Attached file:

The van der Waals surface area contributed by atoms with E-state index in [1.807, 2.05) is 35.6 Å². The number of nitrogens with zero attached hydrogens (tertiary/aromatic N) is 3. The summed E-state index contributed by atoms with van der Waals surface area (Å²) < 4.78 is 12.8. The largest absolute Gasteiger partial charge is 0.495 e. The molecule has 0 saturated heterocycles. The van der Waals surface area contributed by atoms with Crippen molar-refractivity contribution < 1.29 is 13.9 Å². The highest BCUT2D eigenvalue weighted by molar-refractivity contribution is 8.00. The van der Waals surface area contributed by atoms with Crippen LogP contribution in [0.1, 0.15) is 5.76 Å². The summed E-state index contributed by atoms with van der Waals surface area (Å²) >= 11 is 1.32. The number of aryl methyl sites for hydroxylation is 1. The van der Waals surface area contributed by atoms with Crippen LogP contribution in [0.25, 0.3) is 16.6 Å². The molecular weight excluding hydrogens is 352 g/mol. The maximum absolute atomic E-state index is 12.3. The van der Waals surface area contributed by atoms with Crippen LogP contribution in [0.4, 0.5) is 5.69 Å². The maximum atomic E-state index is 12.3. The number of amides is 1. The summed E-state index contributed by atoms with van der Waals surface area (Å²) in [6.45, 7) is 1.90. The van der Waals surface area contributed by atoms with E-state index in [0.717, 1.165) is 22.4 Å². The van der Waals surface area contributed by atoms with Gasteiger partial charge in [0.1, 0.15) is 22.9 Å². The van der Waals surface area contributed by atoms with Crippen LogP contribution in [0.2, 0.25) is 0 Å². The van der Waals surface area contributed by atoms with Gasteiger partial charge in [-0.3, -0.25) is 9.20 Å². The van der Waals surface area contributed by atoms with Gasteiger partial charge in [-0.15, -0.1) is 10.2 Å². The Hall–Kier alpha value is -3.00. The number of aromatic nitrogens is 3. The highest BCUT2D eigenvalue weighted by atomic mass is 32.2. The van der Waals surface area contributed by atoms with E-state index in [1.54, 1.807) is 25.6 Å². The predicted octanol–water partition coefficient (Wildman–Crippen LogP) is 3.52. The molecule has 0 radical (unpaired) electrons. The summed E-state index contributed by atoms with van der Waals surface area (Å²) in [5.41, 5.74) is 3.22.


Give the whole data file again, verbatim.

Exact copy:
The van der Waals surface area contributed by atoms with E-state index in [1.807, 2.05) is 35.6 Å². The number of nitrogens with zero attached hydrogens (tertiary/aromatic N) is 3. The summed E-state index contributed by atoms with van der Waals surface area (Å²) < 4.78 is 12.8. The largest absolute Gasteiger partial charge is 0.495 e. The molecule has 0 saturated heterocycles. The van der Waals surface area contributed by atoms with Crippen molar-refractivity contribution < 1.29 is 13.9 Å². The highest BCUT2D eigenvalue weighted by molar-refractivity contribution is 8.00. The van der Waals surface area contributed by atoms with Crippen LogP contribution in [0.1, 0.15) is 5.76 Å². The summed E-state index contributed by atoms with van der Waals surface area (Å²) >= 11 is 1.32. The number of aryl methyl sites for hydroxylation is 1. The van der Waals surface area contributed by atoms with Crippen LogP contribution in [0.25, 0.3) is 16.6 Å². The molecular weight excluding hydrogens is 352 g/mol. The maximum absolute atomic E-state index is 12.3. The van der Waals surface area contributed by atoms with Crippen LogP contribution in [0.4, 0.5) is 5.69 Å². The maximum atomic E-state index is 12.3. The number of amides is 1. The summed E-state index contributed by atoms with van der Waals surface area (Å²) in [6.45, 7) is 1.90. The van der Waals surface area contributed by atoms with E-state index in [0.717, 1.165) is 22.4 Å². The van der Waals surface area contributed by atoms with Gasteiger partial charge in [0.1, 0.15) is 22.9 Å². The van der Waals surface area contributed by atoms with Crippen LogP contribution in [0.2, 0.25) is 0 Å². The van der Waals surface area contributed by atoms with Gasteiger partial charge in [-0.3, -0.25) is 9.20 Å². The van der Waals surface area contributed by atoms with Gasteiger partial charge in [-0.15, -0.1) is 10.2 Å². The Hall–Kier alpha value is -3.00. The number of aromatic nitrogens is 3. The highest BCUT2D eigenvalue weighted by atomic mass is 32.2. The van der Waals surface area contributed by atoms with E-state index in [1.54, 1.807) is 25.6 Å². The predicted octanol–water partition coefficient (Wildman–Crippen LogP) is 3.52. The molecule has 0 radical (unpaired) electrons. The summed E-state index contributed by atoms with van der Waals surface area (Å²) in [5.41, 5.74) is 3.22.